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Plans to introduce a living wage

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09/07/2015

 

Members of the UK200Group of independent chartered accountancy and law firms have commented on George Osborne’s plans to introduce a living wage as announced in yesterday’s Summer Budget.

During his statement, the Chancellor of the Exchequer announced that the Government would introduce a living wage that would see those over the age of 25 receive £7.20 an hour by next April, followed by an increase to £9 an hour by 2020. He said the measure would mean “two and a half million people will get a direct pay rise” and that the new living wage would represent “a cash increase for a full time worker of over £5,000.”

Jonathan Russell, partner at UK200Group member firm ReesRussell

We must all applaud the concept of the ‘living wage’, no doubt not called a new minimum wage so that the Government does not have to use this in its pledge to take people on the minimum wage out of tax! But it does not come without its problems – within an hour of the announcement I had one client email me to say they would seriously have to consider closing down as it will increase their wages bill by over £700,000.

They run care homes where the Government constantly tries to reduce the payments they make for such care, and in reality, unless the Government are prepared to increase fees by around 10 per cent to cover this extra cost then they will find it difficult to cover the additional expenditure. Care homes are not alone where wages are a very large proportion of operating costs and a significant number of employees are on or near the minimum wage.

John Painter, managing partner, UK200Group member firm CB Chartered Accountants

Last November I did a presentation on the living wage to the Worcestershire Diocesan Synod and worried then how certain industry groups (agriculture and leisure in particular) would be in a position to afford it. However there was the counter political argument that by paying the living wage many people and it was a large percentage, would be lifted out of the tax credit system.

SMEs have the burden of the costs of auto enrolment to face in the next year or two and this will mean a further addition to their costs. This could lead to increases in prices which will ultimately end up with the consumer. My concern is that businesses that refuse to accept the price increase from SMEs will either force the SMEs out of business or push them towards the black economy for workers.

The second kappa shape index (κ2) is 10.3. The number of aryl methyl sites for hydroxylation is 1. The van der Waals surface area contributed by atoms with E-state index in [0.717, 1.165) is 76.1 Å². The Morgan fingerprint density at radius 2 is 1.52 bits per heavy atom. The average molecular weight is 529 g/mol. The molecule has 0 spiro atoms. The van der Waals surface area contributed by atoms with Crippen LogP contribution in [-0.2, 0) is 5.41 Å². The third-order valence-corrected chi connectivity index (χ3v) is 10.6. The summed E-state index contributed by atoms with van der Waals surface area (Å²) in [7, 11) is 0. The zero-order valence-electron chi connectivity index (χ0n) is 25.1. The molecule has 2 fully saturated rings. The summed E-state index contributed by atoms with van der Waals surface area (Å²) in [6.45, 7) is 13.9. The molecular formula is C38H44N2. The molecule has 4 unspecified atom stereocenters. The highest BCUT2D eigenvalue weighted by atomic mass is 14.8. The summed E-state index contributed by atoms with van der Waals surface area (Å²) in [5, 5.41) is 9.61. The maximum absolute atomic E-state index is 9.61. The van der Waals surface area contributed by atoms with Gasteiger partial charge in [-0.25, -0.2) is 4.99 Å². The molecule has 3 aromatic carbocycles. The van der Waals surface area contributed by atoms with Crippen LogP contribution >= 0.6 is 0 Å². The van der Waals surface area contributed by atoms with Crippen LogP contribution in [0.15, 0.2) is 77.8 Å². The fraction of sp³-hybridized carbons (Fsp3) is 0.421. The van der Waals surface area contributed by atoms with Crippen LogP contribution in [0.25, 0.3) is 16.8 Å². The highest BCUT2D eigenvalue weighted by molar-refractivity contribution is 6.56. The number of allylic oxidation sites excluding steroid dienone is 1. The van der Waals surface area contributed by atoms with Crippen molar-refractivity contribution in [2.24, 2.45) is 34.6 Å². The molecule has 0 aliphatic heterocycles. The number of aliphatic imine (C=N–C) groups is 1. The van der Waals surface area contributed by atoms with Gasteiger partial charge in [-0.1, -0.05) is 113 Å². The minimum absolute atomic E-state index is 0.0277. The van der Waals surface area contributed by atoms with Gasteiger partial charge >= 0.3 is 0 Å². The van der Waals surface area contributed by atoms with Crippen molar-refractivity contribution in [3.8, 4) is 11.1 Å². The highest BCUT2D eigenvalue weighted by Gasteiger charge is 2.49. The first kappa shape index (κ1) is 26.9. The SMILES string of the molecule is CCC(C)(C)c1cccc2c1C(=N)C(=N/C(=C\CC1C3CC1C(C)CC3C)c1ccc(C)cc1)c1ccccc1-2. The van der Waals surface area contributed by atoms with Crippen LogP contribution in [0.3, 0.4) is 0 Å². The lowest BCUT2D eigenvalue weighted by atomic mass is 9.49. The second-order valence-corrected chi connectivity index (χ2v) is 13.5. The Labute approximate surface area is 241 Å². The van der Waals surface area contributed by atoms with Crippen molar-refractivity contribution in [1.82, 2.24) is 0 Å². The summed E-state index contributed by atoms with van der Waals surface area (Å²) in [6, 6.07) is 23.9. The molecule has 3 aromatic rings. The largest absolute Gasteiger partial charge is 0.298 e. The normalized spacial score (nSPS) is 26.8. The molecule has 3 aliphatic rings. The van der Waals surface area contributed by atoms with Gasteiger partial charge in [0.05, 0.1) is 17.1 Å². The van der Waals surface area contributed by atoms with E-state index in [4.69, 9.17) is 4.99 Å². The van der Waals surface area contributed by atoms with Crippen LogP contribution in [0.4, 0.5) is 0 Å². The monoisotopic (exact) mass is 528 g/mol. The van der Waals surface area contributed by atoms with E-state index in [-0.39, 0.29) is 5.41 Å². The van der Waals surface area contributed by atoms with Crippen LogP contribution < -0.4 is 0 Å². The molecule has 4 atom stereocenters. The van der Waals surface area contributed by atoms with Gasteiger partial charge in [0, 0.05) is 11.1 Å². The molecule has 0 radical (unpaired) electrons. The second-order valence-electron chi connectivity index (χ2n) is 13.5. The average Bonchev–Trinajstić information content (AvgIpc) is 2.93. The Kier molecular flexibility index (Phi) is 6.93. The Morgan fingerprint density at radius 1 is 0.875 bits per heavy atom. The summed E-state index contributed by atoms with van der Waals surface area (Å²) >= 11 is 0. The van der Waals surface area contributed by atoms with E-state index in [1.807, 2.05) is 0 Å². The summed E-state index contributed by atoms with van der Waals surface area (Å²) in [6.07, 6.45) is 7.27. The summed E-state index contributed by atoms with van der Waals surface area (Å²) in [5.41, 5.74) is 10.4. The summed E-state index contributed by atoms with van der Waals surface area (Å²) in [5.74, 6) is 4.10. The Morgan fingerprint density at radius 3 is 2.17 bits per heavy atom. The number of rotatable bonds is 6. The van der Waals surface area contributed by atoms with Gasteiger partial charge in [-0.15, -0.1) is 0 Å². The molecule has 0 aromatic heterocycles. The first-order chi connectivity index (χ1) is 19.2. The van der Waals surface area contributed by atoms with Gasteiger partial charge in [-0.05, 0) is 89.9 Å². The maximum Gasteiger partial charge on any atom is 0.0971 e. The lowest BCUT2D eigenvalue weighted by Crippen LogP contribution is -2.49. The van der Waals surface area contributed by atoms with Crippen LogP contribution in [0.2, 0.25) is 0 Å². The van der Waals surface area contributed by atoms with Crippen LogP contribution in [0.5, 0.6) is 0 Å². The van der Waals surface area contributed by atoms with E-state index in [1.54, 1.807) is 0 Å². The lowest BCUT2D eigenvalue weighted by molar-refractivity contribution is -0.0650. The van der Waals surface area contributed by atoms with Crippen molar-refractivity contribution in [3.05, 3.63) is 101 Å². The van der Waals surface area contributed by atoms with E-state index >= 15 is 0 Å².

The Chancellor will have balanced his books perhaps but I think we will be looking at a whole new way of structuring the smaller businesses.

David Whiscombe, director of tax at UK200Group member firm BKL

It’s about fairness. It simply isn’t reasonable for employers, regardless of size, to pay an employee less than a living wage and rely on taxpayers to top up the wage packet. In-work benefits must go hand in hand with a requirement to pay a living wage if a welfare dependency culture is to be avoided.

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Established in 1986, UK200Group is the leading mutual professional association in the UK with some 150 offices of quality-assured member accountancy and lawyer firms throughout the UK totalling over 550 partners, 150,000 business clients and global links in nearly 70 countries. UK200Group provide services and products that are designed to enhance the business performance of its members.  Telephone 01252 401050, email admin@uk200group.co.uk or visit www.uk200group.co.uk 

 Disclaimer:

UK200Group is an association of separate and independently owned and managed accountancy firms and lawyer firms. UK200Group does not provide client services and it does not accept responsibility or liability for the acts or omissions of its members.  Likewise, the members of UK200Group are separate and independent legal entities, and as such each has no responsibility or liability for the acts or omissions of other members.


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